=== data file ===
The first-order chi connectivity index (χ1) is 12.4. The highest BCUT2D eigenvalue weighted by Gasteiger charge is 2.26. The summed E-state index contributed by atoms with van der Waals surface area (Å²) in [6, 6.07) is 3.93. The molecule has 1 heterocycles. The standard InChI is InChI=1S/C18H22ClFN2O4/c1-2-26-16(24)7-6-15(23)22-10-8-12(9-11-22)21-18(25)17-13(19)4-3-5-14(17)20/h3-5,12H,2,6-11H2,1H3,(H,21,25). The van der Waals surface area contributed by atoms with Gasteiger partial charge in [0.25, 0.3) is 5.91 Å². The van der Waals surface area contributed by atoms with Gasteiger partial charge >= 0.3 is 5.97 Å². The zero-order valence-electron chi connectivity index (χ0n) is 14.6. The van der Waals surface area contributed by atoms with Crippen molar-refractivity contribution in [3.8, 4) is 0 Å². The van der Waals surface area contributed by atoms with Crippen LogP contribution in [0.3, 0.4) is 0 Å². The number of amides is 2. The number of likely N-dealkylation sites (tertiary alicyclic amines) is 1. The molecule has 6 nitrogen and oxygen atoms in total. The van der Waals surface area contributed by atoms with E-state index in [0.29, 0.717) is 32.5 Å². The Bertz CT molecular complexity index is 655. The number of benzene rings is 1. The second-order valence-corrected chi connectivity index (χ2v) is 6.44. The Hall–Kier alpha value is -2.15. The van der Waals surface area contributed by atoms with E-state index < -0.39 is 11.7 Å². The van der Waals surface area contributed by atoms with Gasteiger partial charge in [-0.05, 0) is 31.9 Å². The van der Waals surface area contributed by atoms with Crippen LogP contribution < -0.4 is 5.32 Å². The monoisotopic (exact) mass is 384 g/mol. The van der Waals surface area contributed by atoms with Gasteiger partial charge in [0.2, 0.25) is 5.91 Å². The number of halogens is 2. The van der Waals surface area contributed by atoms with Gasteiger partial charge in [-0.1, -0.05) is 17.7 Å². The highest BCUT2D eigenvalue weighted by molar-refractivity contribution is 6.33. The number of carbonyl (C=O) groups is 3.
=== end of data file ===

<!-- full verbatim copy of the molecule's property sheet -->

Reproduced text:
The first-order chi connectivity index (χ1) is 12.4. The highest BCUT2D eigenvalue weighted by Gasteiger charge is 2.26. The summed E-state index contributed by atoms with van der Waals surface area (Å²) in [6, 6.07) is 3.93. The molecule has 1 heterocycles. The standard InChI is InChI=1S/C18H22ClFN2O4/c1-2-26-16(24)7-6-15(23)22-10-8-12(9-11-22)21-18(25)17-13(19)4-3-5-14(17)20/h3-5,12H,2,6-11H2,1H3,(H,21,25). The van der Waals surface area contributed by atoms with Gasteiger partial charge in [0.25, 0.3) is 5.91 Å². The van der Waals surface area contributed by atoms with Gasteiger partial charge >= 0.3 is 5.97 Å². The zero-order valence-electron chi connectivity index (χ0n) is 14.6. The van der Waals surface area contributed by atoms with Crippen molar-refractivity contribution in [3.8, 4) is 0 Å². The van der Waals surface area contributed by atoms with Crippen LogP contribution in [0.3, 0.4) is 0 Å². The number of amides is 2. The number of likely N-dealkylation sites (tertiary alicyclic amines) is 1. The molecule has 6 nitrogen and oxygen atoms in total. The van der Waals surface area contributed by atoms with E-state index in [0.29, 0.717) is 32.5 Å². The Bertz CT molecular complexity index is 655. The number of benzene rings is 1. The second-order valence-corrected chi connectivity index (χ2v) is 6.44. The Hall–Kier alpha value is -2.15. The van der Waals surface area contributed by atoms with E-state index < -0.39 is 11.7 Å². The van der Waals surface area contributed by atoms with Gasteiger partial charge in [-0.05, 0) is 31.9 Å². The van der Waals surface area contributed by atoms with Crippen LogP contribution < -0.4 is 5.32 Å². The monoisotopic (exact) mass is 384 g/mol. The van der Waals surface area contributed by atoms with Gasteiger partial charge in [0.2, 0.25) is 5.91 Å². The number of halogens is 2. The van der Waals surface area contributed by atoms with Gasteiger partial charge in [-0.1, -0.05) is 17.7 Å². The highest BCUT2D eigenvalue weighted by molar-refractivity contribution is 6.33. The number of carbonyl (C=O) groups is 3.